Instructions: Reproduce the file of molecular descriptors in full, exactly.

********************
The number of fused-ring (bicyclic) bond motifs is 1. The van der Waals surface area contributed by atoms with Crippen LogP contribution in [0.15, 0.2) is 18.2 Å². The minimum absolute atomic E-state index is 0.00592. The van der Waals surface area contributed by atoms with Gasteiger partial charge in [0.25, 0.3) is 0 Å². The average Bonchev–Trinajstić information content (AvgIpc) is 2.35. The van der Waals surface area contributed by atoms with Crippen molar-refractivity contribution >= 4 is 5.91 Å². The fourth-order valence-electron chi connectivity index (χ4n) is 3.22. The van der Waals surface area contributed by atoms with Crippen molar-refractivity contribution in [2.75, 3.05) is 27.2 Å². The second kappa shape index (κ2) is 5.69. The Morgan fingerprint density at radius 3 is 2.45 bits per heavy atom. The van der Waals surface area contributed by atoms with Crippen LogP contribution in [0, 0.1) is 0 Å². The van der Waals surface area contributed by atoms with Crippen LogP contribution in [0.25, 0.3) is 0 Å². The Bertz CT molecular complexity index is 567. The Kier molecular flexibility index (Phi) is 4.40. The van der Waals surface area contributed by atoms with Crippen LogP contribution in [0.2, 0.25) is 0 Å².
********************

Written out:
The number of fused-ring (bicyclic) bond motifs is 1. The van der Waals surface area contributed by atoms with Crippen LogP contribution in [0.15, 0.2) is 18.2 Å². The minimum absolute atomic E-state index is 0.00592. The van der Waals surface area contributed by atoms with Gasteiger partial charge in [0.25, 0.3) is 0 Å². The average Bonchev–Trinajstić information content (AvgIpc) is 2.35. The van der Waals surface area contributed by atoms with Crippen molar-refractivity contribution >= 4 is 5.91 Å². The fourth-order valence-electron chi connectivity index (χ4n) is 3.22. The van der Waals surface area contributed by atoms with Crippen molar-refractivity contribution in [2.75, 3.05) is 27.2 Å². The second kappa shape index (κ2) is 5.69. The Morgan fingerprint density at radius 3 is 2.45 bits per heavy atom. The van der Waals surface area contributed by atoms with Crippen LogP contribution in [0, 0.1) is 0 Å². The van der Waals surface area contributed by atoms with Crippen LogP contribution in [0.25, 0.3) is 0 Å². The Bertz CT molecular complexity index is 567. The Kier molecular flexibility index (Phi) is 4.40. The van der Waals surface area contributed by atoms with Crippen LogP contribution in [0.2, 0.25) is 0 Å².